DAVID FOLK THOMAS: You said shy people might tend toward fetishism. It seems like you always hear about guys having fetishes. Do women have fetishes?
KEN ROSENBERG, MD: It is a male disorder.
DAVID FOLK THOMAS: Why is it a male disorder?
KEN ROSENBERG, MD: It's an interesting question. Nobody really knows the answer to that, but most of the time it is. Maybe it's a genetic component, maybe it's the testosterone, maybe it's various things, but really, research hasn't borne out what the real reason is.
DAVID FOLK THOMAS: I've heard before men are more visual. Would it come to that because they see and object and they are more fixated on it than a woman might be?
ROBERT J. FILEWICH, PhD: It could be that. It could be that men are less socialized. They have more difficult times in social situations than women. Women find social situations a lot easier. They talk with each other more. They experience emotions and feelings a lot more, so they're able to go ahead and develop more healthy, adult sexual relationships than men are, so men will turn to an object to go ahead and satisfy their sexual desire because they find it really difficult to connect with a person who they have a sexual desire for.
DAVID FOLK THOMAS: So it could be like a crutch to aid their sexual expression?
KEN ROSENBERG, MD: Maybe, but it's so interesting because, actually, women have, on average, more sexual disorders than men, so it's so interesting that fetishism is a male disorder, whereas the estimates are 41 percent of women have a lifetime prevalence of sexual disorders, 31 percent of men. So women are over it by 10 percent, but they, of course, have more disorders like anorgasmia and --
ROBERT J. FILEWICH, PhD: Vaginismus.
KEN ROSENBERG, MD: Right.
DAVID FOLK THOMAS: Let's say somebody has -- take the average man who has, say, a shoe fetish -- foot fetish, shoe fetish, whatever. How does he develop that? He doesn't just one day wake up and say, "Hm, I think I'll get a fetish," look through the book and pick that. How does something like that manifest?
KEN ROSENBERG, MD: It's controversial. No one knows. I mean, there are lots of theories, and you could pick the one that appeals to you the most. There's a learning theory, and this is the kind of area Dr. Filewich specializes in. One could take more of a Freudian approach, that it's a childhood experience or a disturbed childhood experience that someone's trying to rework and replay. I see patients who developed some kind of weird relationship with their sister or with their sister's underwear, and ultimately, of course, they become obsessed with panties.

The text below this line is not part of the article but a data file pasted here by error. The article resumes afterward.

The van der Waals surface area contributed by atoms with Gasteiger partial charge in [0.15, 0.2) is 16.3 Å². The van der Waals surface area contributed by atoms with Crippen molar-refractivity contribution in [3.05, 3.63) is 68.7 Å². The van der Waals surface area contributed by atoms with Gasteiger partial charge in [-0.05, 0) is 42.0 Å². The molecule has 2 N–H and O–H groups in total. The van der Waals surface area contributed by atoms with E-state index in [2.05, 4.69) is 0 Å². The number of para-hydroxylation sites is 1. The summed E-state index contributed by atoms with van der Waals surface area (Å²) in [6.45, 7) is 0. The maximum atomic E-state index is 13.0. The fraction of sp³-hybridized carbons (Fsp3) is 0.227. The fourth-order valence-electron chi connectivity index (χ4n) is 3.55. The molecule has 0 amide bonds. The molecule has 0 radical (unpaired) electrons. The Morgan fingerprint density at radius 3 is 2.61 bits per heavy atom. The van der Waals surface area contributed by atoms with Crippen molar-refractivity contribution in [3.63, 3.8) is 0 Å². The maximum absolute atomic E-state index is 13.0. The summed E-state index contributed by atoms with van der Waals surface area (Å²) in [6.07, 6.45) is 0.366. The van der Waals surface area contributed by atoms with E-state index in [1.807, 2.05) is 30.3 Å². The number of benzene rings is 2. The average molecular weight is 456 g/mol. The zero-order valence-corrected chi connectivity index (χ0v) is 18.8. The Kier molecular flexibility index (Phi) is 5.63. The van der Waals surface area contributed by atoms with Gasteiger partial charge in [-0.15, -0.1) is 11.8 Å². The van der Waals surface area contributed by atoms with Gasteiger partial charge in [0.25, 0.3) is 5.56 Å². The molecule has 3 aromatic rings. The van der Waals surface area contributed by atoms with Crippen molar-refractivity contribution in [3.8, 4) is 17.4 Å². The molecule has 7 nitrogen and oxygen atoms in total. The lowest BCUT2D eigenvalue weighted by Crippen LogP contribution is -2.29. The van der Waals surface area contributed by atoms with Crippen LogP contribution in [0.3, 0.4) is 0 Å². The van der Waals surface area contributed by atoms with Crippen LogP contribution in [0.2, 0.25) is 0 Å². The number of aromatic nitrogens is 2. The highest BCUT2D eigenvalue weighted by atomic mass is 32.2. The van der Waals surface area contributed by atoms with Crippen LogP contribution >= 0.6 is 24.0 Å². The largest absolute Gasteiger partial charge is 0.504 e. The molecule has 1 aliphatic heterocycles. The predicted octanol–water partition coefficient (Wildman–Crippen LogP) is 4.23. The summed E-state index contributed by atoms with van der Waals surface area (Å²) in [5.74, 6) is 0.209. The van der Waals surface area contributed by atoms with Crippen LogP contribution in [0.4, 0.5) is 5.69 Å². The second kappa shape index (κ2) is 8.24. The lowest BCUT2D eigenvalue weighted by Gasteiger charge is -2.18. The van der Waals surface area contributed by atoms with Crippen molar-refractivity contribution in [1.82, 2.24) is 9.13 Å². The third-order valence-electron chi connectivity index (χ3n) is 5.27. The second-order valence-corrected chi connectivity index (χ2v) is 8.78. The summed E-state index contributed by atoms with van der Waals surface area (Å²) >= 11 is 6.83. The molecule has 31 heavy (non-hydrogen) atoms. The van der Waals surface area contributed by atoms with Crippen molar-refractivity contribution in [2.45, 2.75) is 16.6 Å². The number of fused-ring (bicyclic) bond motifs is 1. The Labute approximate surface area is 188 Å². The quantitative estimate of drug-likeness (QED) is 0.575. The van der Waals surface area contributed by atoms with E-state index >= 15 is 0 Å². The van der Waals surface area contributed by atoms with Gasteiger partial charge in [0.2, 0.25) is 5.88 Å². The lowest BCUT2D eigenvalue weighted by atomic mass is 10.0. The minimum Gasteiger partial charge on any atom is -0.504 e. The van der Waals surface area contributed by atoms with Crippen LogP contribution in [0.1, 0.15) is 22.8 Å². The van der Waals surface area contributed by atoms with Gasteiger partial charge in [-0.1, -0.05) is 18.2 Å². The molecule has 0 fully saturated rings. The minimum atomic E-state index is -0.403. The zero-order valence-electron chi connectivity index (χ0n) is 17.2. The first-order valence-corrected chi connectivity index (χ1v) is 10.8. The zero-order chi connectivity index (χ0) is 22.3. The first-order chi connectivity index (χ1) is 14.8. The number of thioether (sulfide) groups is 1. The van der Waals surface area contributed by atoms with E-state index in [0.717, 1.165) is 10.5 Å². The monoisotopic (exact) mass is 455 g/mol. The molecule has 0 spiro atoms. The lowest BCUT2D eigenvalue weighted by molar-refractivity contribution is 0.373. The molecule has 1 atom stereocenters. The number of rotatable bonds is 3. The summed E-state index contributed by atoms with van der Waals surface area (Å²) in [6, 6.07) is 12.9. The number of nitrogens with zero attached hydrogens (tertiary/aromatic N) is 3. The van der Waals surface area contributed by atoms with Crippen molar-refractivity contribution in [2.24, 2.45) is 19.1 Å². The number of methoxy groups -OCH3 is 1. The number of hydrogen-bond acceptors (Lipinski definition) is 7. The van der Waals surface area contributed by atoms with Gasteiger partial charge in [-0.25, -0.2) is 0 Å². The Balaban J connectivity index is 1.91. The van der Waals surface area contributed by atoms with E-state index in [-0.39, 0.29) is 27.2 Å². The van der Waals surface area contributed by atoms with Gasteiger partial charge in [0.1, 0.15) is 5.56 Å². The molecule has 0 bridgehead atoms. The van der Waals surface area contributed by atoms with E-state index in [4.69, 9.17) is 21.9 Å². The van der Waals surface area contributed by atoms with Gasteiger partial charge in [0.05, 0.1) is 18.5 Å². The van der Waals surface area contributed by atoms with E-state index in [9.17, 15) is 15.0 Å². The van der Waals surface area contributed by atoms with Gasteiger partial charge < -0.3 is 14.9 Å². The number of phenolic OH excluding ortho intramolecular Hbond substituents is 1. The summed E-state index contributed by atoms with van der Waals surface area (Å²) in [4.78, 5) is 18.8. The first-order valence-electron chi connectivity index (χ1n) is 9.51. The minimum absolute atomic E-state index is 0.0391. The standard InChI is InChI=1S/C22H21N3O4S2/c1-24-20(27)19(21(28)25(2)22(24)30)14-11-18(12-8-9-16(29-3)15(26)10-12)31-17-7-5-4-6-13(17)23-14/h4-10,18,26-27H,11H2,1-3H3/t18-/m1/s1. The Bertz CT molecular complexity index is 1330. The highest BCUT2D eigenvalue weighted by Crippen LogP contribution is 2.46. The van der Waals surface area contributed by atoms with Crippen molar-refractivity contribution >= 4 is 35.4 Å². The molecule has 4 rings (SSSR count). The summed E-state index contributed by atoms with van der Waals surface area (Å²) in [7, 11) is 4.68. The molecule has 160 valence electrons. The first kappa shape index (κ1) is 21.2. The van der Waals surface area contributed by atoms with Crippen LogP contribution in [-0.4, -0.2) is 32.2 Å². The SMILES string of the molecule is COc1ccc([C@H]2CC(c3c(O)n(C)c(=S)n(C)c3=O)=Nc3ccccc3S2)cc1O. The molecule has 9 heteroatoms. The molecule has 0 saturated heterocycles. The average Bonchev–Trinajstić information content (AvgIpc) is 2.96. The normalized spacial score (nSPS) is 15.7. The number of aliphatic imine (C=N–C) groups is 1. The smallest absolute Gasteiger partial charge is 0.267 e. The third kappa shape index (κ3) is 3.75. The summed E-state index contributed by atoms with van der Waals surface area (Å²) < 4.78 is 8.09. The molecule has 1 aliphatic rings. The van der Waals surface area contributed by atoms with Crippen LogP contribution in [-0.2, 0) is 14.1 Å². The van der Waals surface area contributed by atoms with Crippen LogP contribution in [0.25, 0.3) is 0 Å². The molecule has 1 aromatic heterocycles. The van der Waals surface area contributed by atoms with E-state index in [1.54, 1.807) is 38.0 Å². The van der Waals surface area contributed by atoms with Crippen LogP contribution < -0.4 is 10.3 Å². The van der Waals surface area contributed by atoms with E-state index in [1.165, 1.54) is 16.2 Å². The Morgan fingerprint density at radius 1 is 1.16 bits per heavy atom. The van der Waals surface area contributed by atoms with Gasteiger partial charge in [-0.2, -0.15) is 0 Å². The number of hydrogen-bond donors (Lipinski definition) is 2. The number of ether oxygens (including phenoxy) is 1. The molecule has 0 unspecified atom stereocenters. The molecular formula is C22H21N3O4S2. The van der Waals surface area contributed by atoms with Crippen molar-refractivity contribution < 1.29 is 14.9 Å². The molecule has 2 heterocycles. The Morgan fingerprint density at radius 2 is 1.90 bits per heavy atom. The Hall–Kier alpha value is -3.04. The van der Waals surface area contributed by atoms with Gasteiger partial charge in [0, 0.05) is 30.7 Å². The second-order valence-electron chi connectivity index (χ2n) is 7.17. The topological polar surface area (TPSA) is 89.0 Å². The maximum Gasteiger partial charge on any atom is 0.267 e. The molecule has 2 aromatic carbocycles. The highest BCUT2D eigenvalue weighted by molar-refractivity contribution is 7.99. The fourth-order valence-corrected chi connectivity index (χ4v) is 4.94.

ROBERT J. FILEWICH, PhD: One of the theories that Dr. Rosenberg is referring to is that during your sexual stage of development, if during that time you are experiencing, say, your sister, playing with her feet, or whatever, or watching her get dressed with her underclothes, then that can maybe become connected and associated in some way. There are other people that will say that your childhood experience was one such that you were really under-socialized, and therefore when you grow up and you develop relationships with the opposite sex, that you're feeling really inhibited about doing that, you develop a sense of shyness, and the only way, really, to get sexual gratification is to go ahead and seek objects that are associated with some sexual act with a person of the opposite sex or same sex that you're attracted to but are too shy to go ahead an have an encounter with.
DAVID FOLK THOMAS: If somebody had a fetish of any kind, when is it a problem, when is it not a problem?
KEN ROSENBERG, MD: It's a problem when it's the only thing that they can do or when it gets them in trouble. Many people with fetishistic problems don't come to treatment because they want to, they come to treatment because they have to, because their girlfriend says, "You know, I want you to be with me, not with my clothing or not with my shoe." Or they get in trouble with the law, or their caught in someone's house or in a dormitory going through the girl's underwear.